DONALD Trump has blundered into yet another row over his plans to build a £1 billion golf resort in Scotland, by confidently boasting: "I'm going to get it."
The American billionaire made his prediction despite the plan being called in by the Scottish Government for an independent review.
The timing will not be welcomed by Alex Salmond, the First Minister, who is still battling claims that his government has been rolling over for the tycoon.
John Swinney, the finance secretary, called in the planning application after a council committee originally rejected it. Mr Salmond was also criticised by a parliamentary committee for meeting Trump advisers a day earlier. Mr Trump's comments, which appear in the latest issue of Vanity Fair magazine, confirmed his shoot-from-the-lip approach.
He said: "If Jack Nicklaus tried to do this, he'd have zero chance, but they like what I've done, and because I am who I am and my mother is Scottish. Between you and me, I'm going to get it."
His comments were criticised by campaigners fighting his scheme, who accused Trump of being arrogant and again trying to bluster his way through the planning process.
Under his proposals, which will come under the microscope at a three-week public inquiry starting on 10 June, two golf courses, a five-star 450-room hotel, 950 holiday homes, 36 golf villas and 500 homes would be built, partly on a site of special scientific interest (SSSI), on the Menie estate in Aberdeenshire.
In his interview, carried out over the past few months with journalist Alex Shoumatoff, Mr Trump did himself no favours when he revealed he was not sure what an SSSI is.
He said: "The dunes are considered to be SSSI, which means scientifically important something and that you sort of can't touch them.
"It's like going in and ripping down a landmark building in New York, but I'm going to build a world-class golf course in the dunes and another 18 holes on the property, plus a tremendous hotel with 450 rooms, 500 homes, 950 condos and 36 golf villas."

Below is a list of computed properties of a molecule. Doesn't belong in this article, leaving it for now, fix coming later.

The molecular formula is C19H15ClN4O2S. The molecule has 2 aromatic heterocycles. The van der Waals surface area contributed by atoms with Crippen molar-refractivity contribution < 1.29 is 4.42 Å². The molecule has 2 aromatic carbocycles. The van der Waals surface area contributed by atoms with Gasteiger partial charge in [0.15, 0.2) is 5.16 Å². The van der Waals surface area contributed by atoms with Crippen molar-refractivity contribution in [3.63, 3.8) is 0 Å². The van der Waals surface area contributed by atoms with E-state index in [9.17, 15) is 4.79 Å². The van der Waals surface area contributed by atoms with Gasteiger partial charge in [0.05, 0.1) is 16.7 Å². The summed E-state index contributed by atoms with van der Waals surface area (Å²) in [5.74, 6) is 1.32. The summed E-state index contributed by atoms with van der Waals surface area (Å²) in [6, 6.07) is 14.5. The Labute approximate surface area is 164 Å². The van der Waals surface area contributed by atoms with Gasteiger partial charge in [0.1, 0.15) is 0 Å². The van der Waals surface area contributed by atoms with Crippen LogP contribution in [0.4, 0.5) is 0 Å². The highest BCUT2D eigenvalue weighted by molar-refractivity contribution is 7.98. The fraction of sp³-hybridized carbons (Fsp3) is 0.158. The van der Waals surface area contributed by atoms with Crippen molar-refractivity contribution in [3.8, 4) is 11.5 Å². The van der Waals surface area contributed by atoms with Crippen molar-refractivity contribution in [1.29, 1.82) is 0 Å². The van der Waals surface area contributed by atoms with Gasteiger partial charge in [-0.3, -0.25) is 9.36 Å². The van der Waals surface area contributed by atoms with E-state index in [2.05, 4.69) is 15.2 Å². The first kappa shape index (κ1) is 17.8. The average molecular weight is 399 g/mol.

The tycoon further cemented the stereotype of a forthright-speaking American with his dismissive views about global warming, saying that at least it might help overcome the North-east of Scotland's famous sea fog – the haar.
"Well, maybe global warming, which I don't necessarily believe in, at least the human part, is going to take care of the bad weather," he said. Trump could not resist attacking one of his most long-standing opponents, Michael Forbes, who owns adjoining land, and has refused to sell up.
"Forbes is a wise guy, and now that he's become well known because he's fighting Trump, he's playing it up to the hilt," the businessman said.
"His property is a mess and I would like him to clean it up, but it's in the flatland behind the dunes, and my approvals have nothing to do with it. I own 100 per cent of what I need to own.
"There are people on the outskirts making noise because it's me, unfortunately, but between you and me, Alex, Forbes is making my land more valuable."
Mr Forbes said he was unconcerned about Mr Trump's latest outburst. "At least I got under his skin," he said. "He came to Scotland and thought he could buy us all up. These latest comments are just typical of his arrogant personality, and I would be surprised if they had any real basis.
"In fact, I think the inquiry will decide the other way and he will lose."
There has been concern about the way the application has received special treatment since it was first rejected by Aberdeenshire Council's infrastructure committee. The majority of the Scottish Parliament's local government committee was highly critical of the way the Scottish Government took the unprecedented step of calling in the application last December, when Trump insisted he would not appeal and started talking about taking up an option in Northern Ireland.
It also said Mr Salmond had acted "extremely unwisely" by meeting Trump's representatives in his capacity as the constituency MSP the day before and helping to arrange a meeting with Scotland's chief planner, Jim Mackinnon.
David McLetchie, a Conservative MSP who is on the local government committee, said: "It's no surprise Donald Trump thinks his development is a shoo-in for approval, given that the SNP government pulled out all the legal stops to keep it alive in light of his refusal to follow the normal appeal process. Donald Trump is a gambler, but this time he is backing a racing certainty."